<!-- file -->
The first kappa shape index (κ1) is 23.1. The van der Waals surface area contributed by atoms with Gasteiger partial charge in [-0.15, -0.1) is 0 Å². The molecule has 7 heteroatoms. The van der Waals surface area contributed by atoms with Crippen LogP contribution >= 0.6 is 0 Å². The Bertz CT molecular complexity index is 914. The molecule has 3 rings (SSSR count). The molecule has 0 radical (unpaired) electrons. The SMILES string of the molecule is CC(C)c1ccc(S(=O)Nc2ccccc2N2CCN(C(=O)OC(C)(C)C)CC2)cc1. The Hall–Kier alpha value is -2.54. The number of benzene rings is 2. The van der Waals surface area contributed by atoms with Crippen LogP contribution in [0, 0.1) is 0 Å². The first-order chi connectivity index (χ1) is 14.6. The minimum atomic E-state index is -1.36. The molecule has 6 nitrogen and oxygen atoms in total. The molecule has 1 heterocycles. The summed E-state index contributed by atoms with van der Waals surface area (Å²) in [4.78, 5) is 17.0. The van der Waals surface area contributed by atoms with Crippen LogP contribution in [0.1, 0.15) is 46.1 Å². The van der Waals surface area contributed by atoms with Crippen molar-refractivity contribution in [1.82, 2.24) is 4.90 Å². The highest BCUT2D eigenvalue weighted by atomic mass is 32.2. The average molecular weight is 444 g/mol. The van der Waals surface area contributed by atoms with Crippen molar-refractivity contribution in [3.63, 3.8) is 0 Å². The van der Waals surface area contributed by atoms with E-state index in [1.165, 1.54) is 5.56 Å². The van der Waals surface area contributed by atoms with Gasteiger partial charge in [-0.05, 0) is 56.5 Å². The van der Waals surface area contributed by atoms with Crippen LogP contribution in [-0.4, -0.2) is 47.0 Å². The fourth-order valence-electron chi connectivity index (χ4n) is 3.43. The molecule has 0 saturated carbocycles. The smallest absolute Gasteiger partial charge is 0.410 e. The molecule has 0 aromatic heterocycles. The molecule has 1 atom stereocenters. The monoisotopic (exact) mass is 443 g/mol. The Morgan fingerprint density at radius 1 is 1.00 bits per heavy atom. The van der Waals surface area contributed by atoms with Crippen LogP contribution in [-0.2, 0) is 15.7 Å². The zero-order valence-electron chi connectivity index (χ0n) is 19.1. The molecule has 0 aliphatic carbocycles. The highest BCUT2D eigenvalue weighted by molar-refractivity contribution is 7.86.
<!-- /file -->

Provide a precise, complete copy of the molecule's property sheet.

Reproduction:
The first kappa shape index (κ1) is 23.1. The van der Waals surface area contributed by atoms with Gasteiger partial charge in [-0.15, -0.1) is 0 Å². The molecule has 7 heteroatoms. The van der Waals surface area contributed by atoms with Crippen LogP contribution >= 0.6 is 0 Å². The Bertz CT molecular complexity index is 914. The molecule has 3 rings (SSSR count). The molecule has 0 radical (unpaired) electrons. The SMILES string of the molecule is CC(C)c1ccc(S(=O)Nc2ccccc2N2CCN(C(=O)OC(C)(C)C)CC2)cc1. The Hall–Kier alpha value is -2.54. The number of benzene rings is 2. The van der Waals surface area contributed by atoms with Crippen LogP contribution in [0, 0.1) is 0 Å². The first-order chi connectivity index (χ1) is 14.6. The minimum atomic E-state index is -1.36. The molecule has 6 nitrogen and oxygen atoms in total. The molecule has 1 heterocycles. The summed E-state index contributed by atoms with van der Waals surface area (Å²) in [4.78, 5) is 17.0. The van der Waals surface area contributed by atoms with Crippen LogP contribution in [0.1, 0.15) is 46.1 Å². The van der Waals surface area contributed by atoms with Crippen molar-refractivity contribution in [1.82, 2.24) is 4.90 Å². The highest BCUT2D eigenvalue weighted by atomic mass is 32.2. The average molecular weight is 444 g/mol. The van der Waals surface area contributed by atoms with Crippen molar-refractivity contribution in [3.63, 3.8) is 0 Å². The van der Waals surface area contributed by atoms with E-state index in [1.165, 1.54) is 5.56 Å². The van der Waals surface area contributed by atoms with Gasteiger partial charge in [-0.05, 0) is 56.5 Å². The van der Waals surface area contributed by atoms with Crippen LogP contribution in [-0.4, -0.2) is 47.0 Å². The fourth-order valence-electron chi connectivity index (χ4n) is 3.43. The molecule has 0 saturated carbocycles. The smallest absolute Gasteiger partial charge is 0.410 e. The molecule has 0 aromatic heterocycles. The molecule has 1 atom stereocenters. The monoisotopic (exact) mass is 443 g/mol. The Morgan fingerprint density at radius 1 is 1.00 bits per heavy atom. The van der Waals surface area contributed by atoms with Crippen LogP contribution in [-0.2, 0) is 15.7 Å². The zero-order valence-electron chi connectivity index (χ0n) is 19.1. The molecule has 0 aliphatic carbocycles. The highest BCUT2D eigenvalue weighted by molar-refractivity contribution is 7.86.